About warranties:

Warranties can come from a manufacturer or a roofing contractor. There are a few contractors who claim they are also manufacturers. We recommend obtaining the manufacturer’s warranty as the manufacturer typically has more resources than a contractor and will be better able to back up any claims over time. Manufacturers typically send an inspector out to make sure the roofing was done to their specifications before issuing the warranty – this further protects the building owner. Warranties cost money – typically $.xx per square foot with minimum amounts. The longer the warranty is the higher the cost per square foot is. This warranty money should be stored in the manufacturer’s reserves against claims.

Check the warranty language carefully looking for a particular wind speed over which the roofing is not warranteed. If no wind speed is stated get one that does state the wind speed. Many manufacturers state 55 miles per hour. Upgrades to 72 miles per hour may cost little. Upgrading to higher than 72 m.p.h generally requires an increase to the fastening of the roofing materials and will increase the cost of your roofing system if that system supports the increase. If your building is on the coast or the roof is very high off the ground this makes a big difference in how the roofing system is secured to the deck. Make sure the warranty does not have a dollar limit specified. Check to make sure both labor and materials are covered by the warranty. It is possible to get different warrantees, one for the system (labor and materials) and one for just the materials and they can cover different lengths of time. We know of only one company that covers damages to inside of the building if their roof leaks (Duro-last). Another thing to check is if the warranty is transferrable – if so how much will it cost? This will come into play if you are selling or buying the building. Most warrantees should be transferrable, possibly at a small paperwork cost.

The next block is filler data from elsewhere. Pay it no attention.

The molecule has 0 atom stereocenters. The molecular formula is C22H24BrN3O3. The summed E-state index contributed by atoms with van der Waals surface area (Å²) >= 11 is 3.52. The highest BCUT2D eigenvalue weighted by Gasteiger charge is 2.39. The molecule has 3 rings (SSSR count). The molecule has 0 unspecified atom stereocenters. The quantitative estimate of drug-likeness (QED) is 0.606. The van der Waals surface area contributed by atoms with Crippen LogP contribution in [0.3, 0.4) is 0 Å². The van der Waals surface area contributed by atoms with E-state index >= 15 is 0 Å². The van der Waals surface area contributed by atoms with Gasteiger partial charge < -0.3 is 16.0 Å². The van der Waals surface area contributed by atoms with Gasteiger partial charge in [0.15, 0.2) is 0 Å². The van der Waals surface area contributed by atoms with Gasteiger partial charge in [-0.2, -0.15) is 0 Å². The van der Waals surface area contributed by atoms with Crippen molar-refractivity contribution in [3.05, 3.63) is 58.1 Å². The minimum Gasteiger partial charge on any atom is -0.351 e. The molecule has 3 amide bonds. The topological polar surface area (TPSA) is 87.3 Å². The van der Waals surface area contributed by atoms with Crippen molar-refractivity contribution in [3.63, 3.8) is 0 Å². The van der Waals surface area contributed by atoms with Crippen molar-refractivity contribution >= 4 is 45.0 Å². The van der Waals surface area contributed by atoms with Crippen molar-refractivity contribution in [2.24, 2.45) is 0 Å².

Lastly, look at the language on the warranty and check the conditions under which your actions will void it – things like using non-licensed contractors for repairs, allowing grease/oil on the roof, use of other manufacturers materials for patches and failure to timely report leaks are all warranty killers for most manufacturers.